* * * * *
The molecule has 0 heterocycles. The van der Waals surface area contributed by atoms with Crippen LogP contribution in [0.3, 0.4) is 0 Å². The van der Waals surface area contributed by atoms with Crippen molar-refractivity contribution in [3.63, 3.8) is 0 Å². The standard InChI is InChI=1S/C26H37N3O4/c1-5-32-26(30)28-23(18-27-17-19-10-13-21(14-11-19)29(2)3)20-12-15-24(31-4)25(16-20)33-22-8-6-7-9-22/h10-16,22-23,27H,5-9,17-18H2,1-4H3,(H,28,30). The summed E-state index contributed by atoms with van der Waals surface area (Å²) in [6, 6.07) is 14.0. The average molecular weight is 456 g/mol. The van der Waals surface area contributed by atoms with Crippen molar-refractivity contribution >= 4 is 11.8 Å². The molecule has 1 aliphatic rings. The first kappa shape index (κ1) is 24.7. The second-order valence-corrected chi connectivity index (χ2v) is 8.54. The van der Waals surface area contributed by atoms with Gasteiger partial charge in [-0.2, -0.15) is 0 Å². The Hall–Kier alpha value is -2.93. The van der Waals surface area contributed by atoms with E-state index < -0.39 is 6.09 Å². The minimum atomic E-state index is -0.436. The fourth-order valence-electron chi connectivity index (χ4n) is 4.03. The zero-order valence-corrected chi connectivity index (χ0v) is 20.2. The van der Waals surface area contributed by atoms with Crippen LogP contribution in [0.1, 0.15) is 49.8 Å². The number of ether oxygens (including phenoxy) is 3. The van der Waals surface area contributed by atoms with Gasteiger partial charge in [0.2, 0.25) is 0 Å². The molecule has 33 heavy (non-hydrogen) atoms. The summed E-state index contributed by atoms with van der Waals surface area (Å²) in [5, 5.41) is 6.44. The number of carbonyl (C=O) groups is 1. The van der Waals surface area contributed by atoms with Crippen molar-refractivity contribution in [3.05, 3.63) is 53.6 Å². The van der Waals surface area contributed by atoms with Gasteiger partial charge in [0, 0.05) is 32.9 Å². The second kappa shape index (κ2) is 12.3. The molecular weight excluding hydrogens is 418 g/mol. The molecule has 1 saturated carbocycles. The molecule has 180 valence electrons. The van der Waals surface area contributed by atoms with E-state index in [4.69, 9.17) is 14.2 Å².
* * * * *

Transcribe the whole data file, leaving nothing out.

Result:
The molecule has 0 heterocycles. The van der Waals surface area contributed by atoms with Crippen LogP contribution in [0.3, 0.4) is 0 Å². The van der Waals surface area contributed by atoms with Crippen molar-refractivity contribution in [3.63, 3.8) is 0 Å². The standard InChI is InChI=1S/C26H37N3O4/c1-5-32-26(30)28-23(18-27-17-19-10-13-21(14-11-19)29(2)3)20-12-15-24(31-4)25(16-20)33-22-8-6-7-9-22/h10-16,22-23,27H,5-9,17-18H2,1-4H3,(H,28,30). The summed E-state index contributed by atoms with van der Waals surface area (Å²) in [6, 6.07) is 14.0. The average molecular weight is 456 g/mol. The van der Waals surface area contributed by atoms with Crippen molar-refractivity contribution >= 4 is 11.8 Å². The molecule has 1 aliphatic rings. The first kappa shape index (κ1) is 24.7. The second-order valence-corrected chi connectivity index (χ2v) is 8.54. The van der Waals surface area contributed by atoms with Gasteiger partial charge in [-0.2, -0.15) is 0 Å². The Hall–Kier alpha value is -2.93. The van der Waals surface area contributed by atoms with E-state index < -0.39 is 6.09 Å². The minimum atomic E-state index is -0.436. The fourth-order valence-electron chi connectivity index (χ4n) is 4.03. The zero-order valence-corrected chi connectivity index (χ0v) is 20.2. The van der Waals surface area contributed by atoms with Crippen LogP contribution in [0.1, 0.15) is 49.8 Å². The number of ether oxygens (including phenoxy) is 3. The van der Waals surface area contributed by atoms with Gasteiger partial charge in [0.2, 0.25) is 0 Å². The molecule has 33 heavy (non-hydrogen) atoms. The summed E-state index contributed by atoms with van der Waals surface area (Å²) in [5, 5.41) is 6.44. The number of carbonyl (C=O) groups is 1. The van der Waals surface area contributed by atoms with Crippen molar-refractivity contribution in [3.05, 3.63) is 53.6 Å². The van der Waals surface area contributed by atoms with Gasteiger partial charge in [0, 0.05) is 32.9 Å². The second kappa shape index (κ2) is 12.3. The molecular weight excluding hydrogens is 418 g/mol. The molecule has 1 saturated carbocycles. The molecule has 180 valence electrons. The van der Waals surface area contributed by atoms with E-state index in [4.69, 9.17) is 14.2 Å².